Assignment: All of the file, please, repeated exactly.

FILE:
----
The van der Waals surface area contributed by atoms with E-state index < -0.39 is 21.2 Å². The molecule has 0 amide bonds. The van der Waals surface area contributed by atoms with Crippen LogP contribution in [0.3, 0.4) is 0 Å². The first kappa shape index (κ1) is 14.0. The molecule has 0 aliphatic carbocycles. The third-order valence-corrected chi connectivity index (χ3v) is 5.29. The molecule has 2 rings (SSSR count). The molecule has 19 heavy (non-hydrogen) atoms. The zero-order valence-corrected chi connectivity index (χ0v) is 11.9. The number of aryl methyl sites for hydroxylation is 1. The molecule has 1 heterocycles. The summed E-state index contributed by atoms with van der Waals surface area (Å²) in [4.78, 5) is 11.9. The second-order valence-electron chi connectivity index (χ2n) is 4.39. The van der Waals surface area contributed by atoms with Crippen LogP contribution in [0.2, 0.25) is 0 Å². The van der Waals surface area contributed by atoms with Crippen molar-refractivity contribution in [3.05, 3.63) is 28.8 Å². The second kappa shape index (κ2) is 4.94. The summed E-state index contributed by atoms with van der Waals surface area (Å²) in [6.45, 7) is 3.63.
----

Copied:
The van der Waals surface area contributed by atoms with E-state index < -0.39 is 21.2 Å². The molecule has 0 amide bonds. The van der Waals surface area contributed by atoms with Crippen LogP contribution in [0.3, 0.4) is 0 Å². The first kappa shape index (κ1) is 14.0. The molecule has 0 aliphatic carbocycles. The third-order valence-corrected chi connectivity index (χ3v) is 5.29. The molecule has 2 rings (SSSR count). The molecule has 19 heavy (non-hydrogen) atoms. The zero-order valence-corrected chi connectivity index (χ0v) is 11.9. The number of aryl methyl sites for hydroxylation is 1. The molecule has 1 heterocycles. The summed E-state index contributed by atoms with van der Waals surface area (Å²) in [4.78, 5) is 11.9. The second-order valence-electron chi connectivity index (χ2n) is 4.39. The van der Waals surface area contributed by atoms with Crippen LogP contribution in [0.2, 0.25) is 0 Å². The van der Waals surface area contributed by atoms with Crippen molar-refractivity contribution in [3.05, 3.63) is 28.8 Å². The second kappa shape index (κ2) is 4.94. The summed E-state index contributed by atoms with van der Waals surface area (Å²) in [6.45, 7) is 3.63.